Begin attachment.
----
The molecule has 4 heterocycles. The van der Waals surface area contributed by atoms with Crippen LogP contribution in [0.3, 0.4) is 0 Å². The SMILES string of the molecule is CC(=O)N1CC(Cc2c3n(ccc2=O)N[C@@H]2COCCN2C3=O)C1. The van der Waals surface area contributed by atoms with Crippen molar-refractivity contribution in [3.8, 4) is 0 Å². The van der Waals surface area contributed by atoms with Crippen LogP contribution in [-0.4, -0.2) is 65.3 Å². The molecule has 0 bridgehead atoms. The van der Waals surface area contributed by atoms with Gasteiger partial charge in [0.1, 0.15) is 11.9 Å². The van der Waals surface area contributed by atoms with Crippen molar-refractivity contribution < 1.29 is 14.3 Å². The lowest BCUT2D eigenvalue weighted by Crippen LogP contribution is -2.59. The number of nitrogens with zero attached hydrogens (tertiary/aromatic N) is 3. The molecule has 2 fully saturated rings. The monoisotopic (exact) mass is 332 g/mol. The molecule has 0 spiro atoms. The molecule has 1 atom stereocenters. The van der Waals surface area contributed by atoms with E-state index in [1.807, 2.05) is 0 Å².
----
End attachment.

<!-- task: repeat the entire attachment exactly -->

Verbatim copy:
The molecule has 4 heterocycles. The van der Waals surface area contributed by atoms with Crippen LogP contribution in [0.3, 0.4) is 0 Å². The SMILES string of the molecule is CC(=O)N1CC(Cc2c3n(ccc2=O)N[C@@H]2COCCN2C3=O)C1. The van der Waals surface area contributed by atoms with Crippen molar-refractivity contribution in [3.8, 4) is 0 Å². The van der Waals surface area contributed by atoms with Crippen LogP contribution in [-0.4, -0.2) is 65.3 Å². The molecule has 0 bridgehead atoms. The van der Waals surface area contributed by atoms with Gasteiger partial charge in [0.1, 0.15) is 11.9 Å². The van der Waals surface area contributed by atoms with Crippen molar-refractivity contribution < 1.29 is 14.3 Å². The lowest BCUT2D eigenvalue weighted by Crippen LogP contribution is -2.59. The number of nitrogens with zero attached hydrogens (tertiary/aromatic N) is 3. The molecule has 2 fully saturated rings. The monoisotopic (exact) mass is 332 g/mol. The molecule has 0 spiro atoms. The molecule has 1 atom stereocenters. The van der Waals surface area contributed by atoms with E-state index in [1.807, 2.05) is 0 Å².